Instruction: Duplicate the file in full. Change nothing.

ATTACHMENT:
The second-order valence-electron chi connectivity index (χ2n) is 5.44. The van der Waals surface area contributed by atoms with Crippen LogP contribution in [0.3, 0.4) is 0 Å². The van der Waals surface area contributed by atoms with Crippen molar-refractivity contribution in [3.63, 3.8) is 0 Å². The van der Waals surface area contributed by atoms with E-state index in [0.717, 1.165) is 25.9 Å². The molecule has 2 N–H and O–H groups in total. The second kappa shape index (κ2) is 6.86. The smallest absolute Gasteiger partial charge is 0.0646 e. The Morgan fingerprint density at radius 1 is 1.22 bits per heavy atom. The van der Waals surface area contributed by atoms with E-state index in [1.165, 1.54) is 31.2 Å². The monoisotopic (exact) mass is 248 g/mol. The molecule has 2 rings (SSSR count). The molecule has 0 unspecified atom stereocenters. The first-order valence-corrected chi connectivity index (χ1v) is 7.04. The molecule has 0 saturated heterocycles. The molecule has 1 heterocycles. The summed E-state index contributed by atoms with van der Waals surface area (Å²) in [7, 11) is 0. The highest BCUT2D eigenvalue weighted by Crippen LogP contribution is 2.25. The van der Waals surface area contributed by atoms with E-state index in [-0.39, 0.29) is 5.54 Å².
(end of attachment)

The second-order valence-electron chi connectivity index (χ2n) is 5.44. The van der Waals surface area contributed by atoms with Crippen LogP contribution in [0.3, 0.4) is 0 Å². The van der Waals surface area contributed by atoms with Crippen molar-refractivity contribution in [3.63, 3.8) is 0 Å². The van der Waals surface area contributed by atoms with E-state index in [0.717, 1.165) is 25.9 Å². The molecule has 2 N–H and O–H groups in total. The second kappa shape index (κ2) is 6.86. The smallest absolute Gasteiger partial charge is 0.0646 e. The Morgan fingerprint density at radius 1 is 1.22 bits per heavy atom. The van der Waals surface area contributed by atoms with E-state index in [1.165, 1.54) is 31.2 Å². The monoisotopic (exact) mass is 248 g/mol. The molecule has 2 rings (SSSR count). The molecule has 0 unspecified atom stereocenters. The first-order valence-corrected chi connectivity index (χ1v) is 7.04. The molecule has 0 saturated heterocycles. The molecule has 1 heterocycles. The summed E-state index contributed by atoms with van der Waals surface area (Å²) in [7, 11) is 0. The highest BCUT2D eigenvalue weighted by Crippen LogP contribution is 2.25. The van der Waals surface area contributed by atoms with E-state index in [-0.39, 0.29) is 5.54 Å².